Pushing Print on Large-Scale Piezoelectric Materials


2D surface deposition of piezoelectric material allows the integration of piezoelectric components directly onto silicon chips

Researchers have developed a method to print large-scale sheets of two-dimensional piezoelectric material, opening new opportunities for piezo-sensors and energy harvesting. Until now, no 2D piezoelectric material has been manufactured in large sheets, making it impossible to integrate into silicon chips or use in large-scale surface manufacturing.

Gallium phosphate (GaPO4) is a piezoelectric material used in pressure sensors and microgram-scale mass measurement, particularly in high temperatures or other harsh environments. Therefore, researchers adopted the liquid-metal material deposition technique to create 2D films of GaPO4 through a two-step process.

The Two-step process

The Two-step process allows growth of large-area (several centimetres), wide-bandgap, 2D GaPO4 nanosheets of unit cell thickness. The first step is to exfoliate self-limiting gallium oxide from the surface of liquid gallium made possible by the lack of affinity between the oxide and the bulk of the liquid metal. The second step is to print that film onto a substrate and transform it into 2D GaPO4 via exposure to phosphate vapour.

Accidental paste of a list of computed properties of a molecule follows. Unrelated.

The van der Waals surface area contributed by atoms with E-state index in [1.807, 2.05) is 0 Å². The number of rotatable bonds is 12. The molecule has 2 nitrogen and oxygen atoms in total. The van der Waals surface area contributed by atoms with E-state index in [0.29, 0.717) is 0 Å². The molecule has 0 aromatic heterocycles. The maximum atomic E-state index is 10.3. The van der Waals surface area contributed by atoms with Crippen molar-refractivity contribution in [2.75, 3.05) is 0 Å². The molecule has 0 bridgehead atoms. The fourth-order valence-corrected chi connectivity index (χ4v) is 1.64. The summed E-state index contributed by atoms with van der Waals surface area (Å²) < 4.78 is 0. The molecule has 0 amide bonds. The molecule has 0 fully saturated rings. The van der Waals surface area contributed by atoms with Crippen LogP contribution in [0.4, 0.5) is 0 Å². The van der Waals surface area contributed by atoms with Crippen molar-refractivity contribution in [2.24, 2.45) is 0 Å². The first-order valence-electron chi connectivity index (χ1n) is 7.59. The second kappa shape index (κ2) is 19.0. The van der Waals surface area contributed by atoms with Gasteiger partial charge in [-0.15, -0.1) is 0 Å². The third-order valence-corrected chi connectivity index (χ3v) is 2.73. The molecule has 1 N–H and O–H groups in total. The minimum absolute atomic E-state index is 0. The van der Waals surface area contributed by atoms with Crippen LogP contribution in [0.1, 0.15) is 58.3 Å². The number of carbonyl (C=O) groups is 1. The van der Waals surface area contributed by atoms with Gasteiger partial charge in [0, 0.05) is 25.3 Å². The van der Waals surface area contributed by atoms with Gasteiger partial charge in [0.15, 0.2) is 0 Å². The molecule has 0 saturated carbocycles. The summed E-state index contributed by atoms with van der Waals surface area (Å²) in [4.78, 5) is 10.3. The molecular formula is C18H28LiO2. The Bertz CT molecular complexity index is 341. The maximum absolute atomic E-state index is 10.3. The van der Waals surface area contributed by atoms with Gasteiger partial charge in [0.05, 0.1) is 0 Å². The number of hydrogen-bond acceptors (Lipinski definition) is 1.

Applications of the process

The new process is simple and expands the range of materials available to the industry at such scales and quality. The process is suitable for the synthesis of freestanding GaPO4 nanosheets. This synthesis method is compatible with a variety of electronic device fabrication procedures, providing a route for the development of future 2D piezoelectric materials.

This simple, industry-compatible procedure to print large surface area 2D piezoelectric films onto any substrate offers opportunities for the development of piezo-sensors and energy harvesters. Well, these materials can convert applied mechanical force or strain into electrical energy. Such materials form the basis of sound and pressure sensors, embedded devices that are powered by vibration or bending, and even the simple ‘piezo’ lighter used for gas BBQs and stovetops.